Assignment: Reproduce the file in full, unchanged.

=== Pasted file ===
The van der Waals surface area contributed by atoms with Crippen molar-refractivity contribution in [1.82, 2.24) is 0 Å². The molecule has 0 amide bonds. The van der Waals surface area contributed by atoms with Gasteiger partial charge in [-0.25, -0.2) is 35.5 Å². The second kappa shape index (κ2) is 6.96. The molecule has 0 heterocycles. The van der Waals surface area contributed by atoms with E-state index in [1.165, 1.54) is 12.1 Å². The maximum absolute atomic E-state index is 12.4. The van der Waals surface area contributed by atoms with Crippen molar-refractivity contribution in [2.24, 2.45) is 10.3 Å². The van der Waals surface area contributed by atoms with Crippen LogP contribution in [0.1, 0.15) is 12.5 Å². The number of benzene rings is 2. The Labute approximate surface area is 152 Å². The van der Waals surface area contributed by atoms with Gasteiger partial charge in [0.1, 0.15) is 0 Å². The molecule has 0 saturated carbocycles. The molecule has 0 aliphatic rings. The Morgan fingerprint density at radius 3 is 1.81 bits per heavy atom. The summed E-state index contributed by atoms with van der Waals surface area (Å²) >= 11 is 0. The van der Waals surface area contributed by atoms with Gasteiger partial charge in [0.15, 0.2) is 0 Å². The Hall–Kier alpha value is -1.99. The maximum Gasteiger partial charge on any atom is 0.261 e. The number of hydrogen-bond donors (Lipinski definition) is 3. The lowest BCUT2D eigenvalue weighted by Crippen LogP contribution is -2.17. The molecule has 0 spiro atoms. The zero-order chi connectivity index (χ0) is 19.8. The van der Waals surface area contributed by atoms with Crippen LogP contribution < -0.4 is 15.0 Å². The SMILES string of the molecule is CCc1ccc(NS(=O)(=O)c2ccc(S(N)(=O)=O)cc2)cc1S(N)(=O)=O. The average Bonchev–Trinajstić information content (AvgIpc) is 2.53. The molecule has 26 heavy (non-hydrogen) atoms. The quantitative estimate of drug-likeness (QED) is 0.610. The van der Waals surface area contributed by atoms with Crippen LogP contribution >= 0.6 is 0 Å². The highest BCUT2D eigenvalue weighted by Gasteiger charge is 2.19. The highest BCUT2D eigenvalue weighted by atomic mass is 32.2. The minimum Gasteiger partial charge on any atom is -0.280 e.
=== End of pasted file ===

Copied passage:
The van der Waals surface area contributed by atoms with Crippen molar-refractivity contribution in [1.82, 2.24) is 0 Å². The molecule has 0 amide bonds. The van der Waals surface area contributed by atoms with Gasteiger partial charge in [-0.25, -0.2) is 35.5 Å². The second kappa shape index (κ2) is 6.96. The molecule has 0 heterocycles. The van der Waals surface area contributed by atoms with E-state index in [1.165, 1.54) is 12.1 Å². The maximum absolute atomic E-state index is 12.4. The van der Waals surface area contributed by atoms with Crippen molar-refractivity contribution in [2.24, 2.45) is 10.3 Å². The van der Waals surface area contributed by atoms with Crippen LogP contribution in [0.1, 0.15) is 12.5 Å². The number of benzene rings is 2. The Labute approximate surface area is 152 Å². The van der Waals surface area contributed by atoms with Gasteiger partial charge in [0.1, 0.15) is 0 Å². The molecule has 0 saturated carbocycles. The molecule has 0 aliphatic rings. The Morgan fingerprint density at radius 3 is 1.81 bits per heavy atom. The summed E-state index contributed by atoms with van der Waals surface area (Å²) >= 11 is 0. The van der Waals surface area contributed by atoms with Gasteiger partial charge in [0.15, 0.2) is 0 Å². The Hall–Kier alpha value is -1.99. The maximum Gasteiger partial charge on any atom is 0.261 e. The number of hydrogen-bond donors (Lipinski definition) is 3. The lowest BCUT2D eigenvalue weighted by Crippen LogP contribution is -2.17. The molecule has 0 spiro atoms. The zero-order chi connectivity index (χ0) is 19.8. The van der Waals surface area contributed by atoms with Crippen LogP contribution < -0.4 is 15.0 Å². The SMILES string of the molecule is CCc1ccc(NS(=O)(=O)c2ccc(S(N)(=O)=O)cc2)cc1S(N)(=O)=O. The average Bonchev–Trinajstić information content (AvgIpc) is 2.53. The molecule has 26 heavy (non-hydrogen) atoms. The quantitative estimate of drug-likeness (QED) is 0.610. The van der Waals surface area contributed by atoms with Crippen LogP contribution >= 0.6 is 0 Å². The highest BCUT2D eigenvalue weighted by Gasteiger charge is 2.19. The highest BCUT2D eigenvalue weighted by atomic mass is 32.2. The minimum Gasteiger partial charge on any atom is -0.280 e.